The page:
Uterus prolapse surgery in Novosibirsk | reviews, sign up, price

The prolapse and prolapse of the internal genital organs is recognized as a pathological phenomenon.This process affects the uterus, appendages and vagina. The development of the disease occurs smoothly and gradually, the woman does not pay attention to the first symptoms at all, and, if suspected, she feels embarrassed in front of the doctor. Against the background of genital prolapse, secondary pathologies develop, there is a significant deterioration in the blood circulation of all organs in the pelvic space. Serious difficulties arise in social and sexual life.

Causes of pathology

Often the disease occurs as a result of severe labor.The main risk group is those women who have more than two children. In addition to childbirth, genital prolapse develops under the influence of several factors, namely:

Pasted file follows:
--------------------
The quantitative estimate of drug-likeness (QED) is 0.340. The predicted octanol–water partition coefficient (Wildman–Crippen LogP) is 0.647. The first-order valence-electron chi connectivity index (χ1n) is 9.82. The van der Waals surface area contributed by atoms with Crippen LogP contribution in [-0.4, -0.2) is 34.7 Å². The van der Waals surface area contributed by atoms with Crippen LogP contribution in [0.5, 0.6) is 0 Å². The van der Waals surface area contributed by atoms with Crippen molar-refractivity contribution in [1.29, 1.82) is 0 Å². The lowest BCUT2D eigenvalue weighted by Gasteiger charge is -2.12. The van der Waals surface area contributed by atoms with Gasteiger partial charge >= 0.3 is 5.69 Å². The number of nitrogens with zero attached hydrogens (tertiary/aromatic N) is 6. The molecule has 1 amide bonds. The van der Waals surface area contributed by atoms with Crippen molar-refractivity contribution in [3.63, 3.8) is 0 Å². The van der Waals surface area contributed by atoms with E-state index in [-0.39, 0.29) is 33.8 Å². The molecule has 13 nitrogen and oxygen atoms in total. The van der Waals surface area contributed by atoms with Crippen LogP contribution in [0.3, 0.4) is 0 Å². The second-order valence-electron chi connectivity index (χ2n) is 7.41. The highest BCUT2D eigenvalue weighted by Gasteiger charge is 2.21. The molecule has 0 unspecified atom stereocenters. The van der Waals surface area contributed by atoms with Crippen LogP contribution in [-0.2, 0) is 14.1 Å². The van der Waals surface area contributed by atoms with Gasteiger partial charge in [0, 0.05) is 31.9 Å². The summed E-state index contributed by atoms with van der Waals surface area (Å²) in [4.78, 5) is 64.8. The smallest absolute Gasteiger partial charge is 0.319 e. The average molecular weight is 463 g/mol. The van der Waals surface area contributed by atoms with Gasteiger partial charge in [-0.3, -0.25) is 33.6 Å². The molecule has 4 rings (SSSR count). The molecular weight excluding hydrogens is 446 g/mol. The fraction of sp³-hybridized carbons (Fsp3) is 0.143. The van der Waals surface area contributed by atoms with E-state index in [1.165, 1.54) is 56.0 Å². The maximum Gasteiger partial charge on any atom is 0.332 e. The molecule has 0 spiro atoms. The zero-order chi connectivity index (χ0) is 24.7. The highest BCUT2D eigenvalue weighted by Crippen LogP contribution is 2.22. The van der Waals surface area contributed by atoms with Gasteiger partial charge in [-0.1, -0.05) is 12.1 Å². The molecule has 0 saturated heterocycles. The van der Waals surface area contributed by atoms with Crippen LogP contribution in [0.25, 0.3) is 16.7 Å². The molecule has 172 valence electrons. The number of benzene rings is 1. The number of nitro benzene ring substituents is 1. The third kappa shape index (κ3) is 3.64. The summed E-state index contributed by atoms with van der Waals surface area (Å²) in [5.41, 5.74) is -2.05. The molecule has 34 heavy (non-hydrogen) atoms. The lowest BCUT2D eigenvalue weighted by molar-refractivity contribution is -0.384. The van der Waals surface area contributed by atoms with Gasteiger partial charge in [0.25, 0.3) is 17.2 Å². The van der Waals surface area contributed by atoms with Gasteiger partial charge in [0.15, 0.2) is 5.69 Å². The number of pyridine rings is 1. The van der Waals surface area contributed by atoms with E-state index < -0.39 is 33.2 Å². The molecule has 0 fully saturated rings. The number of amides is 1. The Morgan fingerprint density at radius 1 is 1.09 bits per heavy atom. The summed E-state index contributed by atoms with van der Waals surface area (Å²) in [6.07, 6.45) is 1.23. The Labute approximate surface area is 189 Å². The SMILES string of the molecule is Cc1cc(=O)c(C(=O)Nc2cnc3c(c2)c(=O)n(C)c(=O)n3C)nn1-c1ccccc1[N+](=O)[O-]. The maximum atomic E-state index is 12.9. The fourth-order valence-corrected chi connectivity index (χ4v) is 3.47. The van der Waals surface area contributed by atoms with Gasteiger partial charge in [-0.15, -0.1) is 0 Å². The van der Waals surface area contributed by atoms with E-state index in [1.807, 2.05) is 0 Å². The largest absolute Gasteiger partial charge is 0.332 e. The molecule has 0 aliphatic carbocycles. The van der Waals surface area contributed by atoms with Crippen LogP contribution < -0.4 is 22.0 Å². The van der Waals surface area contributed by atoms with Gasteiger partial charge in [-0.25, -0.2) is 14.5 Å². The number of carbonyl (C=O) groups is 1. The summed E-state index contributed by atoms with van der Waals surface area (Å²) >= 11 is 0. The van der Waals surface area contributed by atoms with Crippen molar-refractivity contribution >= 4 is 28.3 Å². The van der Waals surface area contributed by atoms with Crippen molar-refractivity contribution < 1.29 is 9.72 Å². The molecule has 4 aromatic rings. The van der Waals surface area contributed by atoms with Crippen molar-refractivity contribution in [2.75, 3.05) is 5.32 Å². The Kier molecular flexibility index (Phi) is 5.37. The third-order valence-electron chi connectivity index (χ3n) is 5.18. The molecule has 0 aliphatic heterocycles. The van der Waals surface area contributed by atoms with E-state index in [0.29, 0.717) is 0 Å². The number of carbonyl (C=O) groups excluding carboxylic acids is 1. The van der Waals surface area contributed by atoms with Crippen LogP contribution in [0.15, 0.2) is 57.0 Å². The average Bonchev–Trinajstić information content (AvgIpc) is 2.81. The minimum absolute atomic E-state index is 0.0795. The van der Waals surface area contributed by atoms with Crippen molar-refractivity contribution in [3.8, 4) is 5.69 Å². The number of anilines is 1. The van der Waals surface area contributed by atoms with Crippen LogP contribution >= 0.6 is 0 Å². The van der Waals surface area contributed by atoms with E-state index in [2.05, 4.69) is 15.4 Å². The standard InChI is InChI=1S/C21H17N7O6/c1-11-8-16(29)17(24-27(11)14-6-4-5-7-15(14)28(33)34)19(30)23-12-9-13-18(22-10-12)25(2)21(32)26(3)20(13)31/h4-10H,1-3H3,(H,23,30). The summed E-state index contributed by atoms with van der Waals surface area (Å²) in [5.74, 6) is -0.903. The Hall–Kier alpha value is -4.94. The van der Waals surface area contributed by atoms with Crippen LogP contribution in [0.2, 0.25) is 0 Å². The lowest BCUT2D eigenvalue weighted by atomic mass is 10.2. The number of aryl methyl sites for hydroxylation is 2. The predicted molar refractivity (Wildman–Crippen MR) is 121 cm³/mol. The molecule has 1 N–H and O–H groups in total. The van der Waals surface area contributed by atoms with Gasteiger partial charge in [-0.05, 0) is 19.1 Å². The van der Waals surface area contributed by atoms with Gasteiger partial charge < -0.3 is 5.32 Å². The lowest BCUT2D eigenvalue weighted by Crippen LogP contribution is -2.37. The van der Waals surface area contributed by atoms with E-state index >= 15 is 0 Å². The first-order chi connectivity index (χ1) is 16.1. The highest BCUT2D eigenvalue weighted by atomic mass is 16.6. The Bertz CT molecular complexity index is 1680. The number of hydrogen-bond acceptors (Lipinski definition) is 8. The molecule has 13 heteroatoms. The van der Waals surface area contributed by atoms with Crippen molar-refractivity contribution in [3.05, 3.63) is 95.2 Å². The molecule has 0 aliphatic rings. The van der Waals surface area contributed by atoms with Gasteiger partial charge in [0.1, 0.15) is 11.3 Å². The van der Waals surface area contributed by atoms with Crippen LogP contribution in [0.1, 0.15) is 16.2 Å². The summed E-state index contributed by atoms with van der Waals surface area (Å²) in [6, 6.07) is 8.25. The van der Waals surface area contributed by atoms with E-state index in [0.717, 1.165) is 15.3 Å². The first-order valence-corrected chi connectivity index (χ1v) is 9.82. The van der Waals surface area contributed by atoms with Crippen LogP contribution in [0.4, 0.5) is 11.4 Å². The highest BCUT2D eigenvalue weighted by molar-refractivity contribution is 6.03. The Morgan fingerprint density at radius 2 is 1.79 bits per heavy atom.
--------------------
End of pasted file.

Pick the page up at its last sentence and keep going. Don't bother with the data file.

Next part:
• overweight;
  • failure of hormonal levels;
  • 90,080 hard physical labor;

    90,080 operations in gynecology and menopause;

  • chronic constipation;
  • genetic anomalies;
  • 90,080 weight loss.

Clinical manifestations

Prolapse and prolapse of the genitals can be manifested by the following symptoms:

  • pain during movement;
  • a feeling of heaviness in the vagina;
  • 90,080 bulging of the genitals;

    90,080 painful sex;

  • the presence of a bloody discharge;
  • aching pain in the lumbar region;
  • 90,080 urinary incontinence;

  • painful sensations in the vagina.

Clinical signs may become evident between the ages of 25-30.


It is customary to use a variety of techniques to make a diagnosis. The general clinical types of research include laboratory tests, examination of the patient on the gynecological chair and taking anamnesis.